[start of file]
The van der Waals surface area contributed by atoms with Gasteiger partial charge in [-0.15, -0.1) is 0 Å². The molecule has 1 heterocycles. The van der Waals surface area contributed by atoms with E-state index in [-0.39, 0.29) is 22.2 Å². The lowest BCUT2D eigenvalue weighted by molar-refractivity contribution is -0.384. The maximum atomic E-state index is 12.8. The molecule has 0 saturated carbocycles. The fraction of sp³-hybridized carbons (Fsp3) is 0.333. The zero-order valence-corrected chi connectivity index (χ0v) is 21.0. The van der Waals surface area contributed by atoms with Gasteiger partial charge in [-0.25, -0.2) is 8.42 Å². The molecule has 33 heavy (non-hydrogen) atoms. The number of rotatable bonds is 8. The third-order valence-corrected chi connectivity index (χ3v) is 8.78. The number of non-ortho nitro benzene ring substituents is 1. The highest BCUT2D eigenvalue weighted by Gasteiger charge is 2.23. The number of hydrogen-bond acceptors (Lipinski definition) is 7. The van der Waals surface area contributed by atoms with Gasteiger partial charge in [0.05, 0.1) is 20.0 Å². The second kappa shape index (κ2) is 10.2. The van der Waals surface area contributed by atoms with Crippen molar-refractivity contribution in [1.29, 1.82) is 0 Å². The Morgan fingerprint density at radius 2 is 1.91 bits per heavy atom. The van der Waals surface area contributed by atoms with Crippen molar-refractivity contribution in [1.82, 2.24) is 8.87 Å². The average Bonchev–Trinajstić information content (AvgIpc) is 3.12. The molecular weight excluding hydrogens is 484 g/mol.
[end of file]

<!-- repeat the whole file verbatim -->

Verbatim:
The van der Waals surface area contributed by atoms with Gasteiger partial charge in [-0.15, -0.1) is 0 Å². The molecule has 1 heterocycles. The van der Waals surface area contributed by atoms with E-state index in [-0.39, 0.29) is 22.2 Å². The lowest BCUT2D eigenvalue weighted by molar-refractivity contribution is -0.384. The maximum atomic E-state index is 12.8. The molecule has 0 saturated carbocycles. The fraction of sp³-hybridized carbons (Fsp3) is 0.333. The zero-order valence-corrected chi connectivity index (χ0v) is 21.0. The van der Waals surface area contributed by atoms with Gasteiger partial charge in [-0.25, -0.2) is 8.42 Å². The molecule has 33 heavy (non-hydrogen) atoms. The number of rotatable bonds is 8. The third-order valence-corrected chi connectivity index (χ3v) is 8.78. The number of non-ortho nitro benzene ring substituents is 1. The highest BCUT2D eigenvalue weighted by Gasteiger charge is 2.23. The number of hydrogen-bond acceptors (Lipinski definition) is 7. The van der Waals surface area contributed by atoms with Gasteiger partial charge in [0.05, 0.1) is 20.0 Å². The second kappa shape index (κ2) is 10.2. The van der Waals surface area contributed by atoms with Crippen molar-refractivity contribution in [1.29, 1.82) is 0 Å². The Morgan fingerprint density at radius 2 is 1.91 bits per heavy atom. The van der Waals surface area contributed by atoms with Crippen molar-refractivity contribution in [1.82, 2.24) is 8.87 Å². The average Bonchev–Trinajstić information content (AvgIpc) is 3.12. The molecular weight excluding hydrogens is 484 g/mol.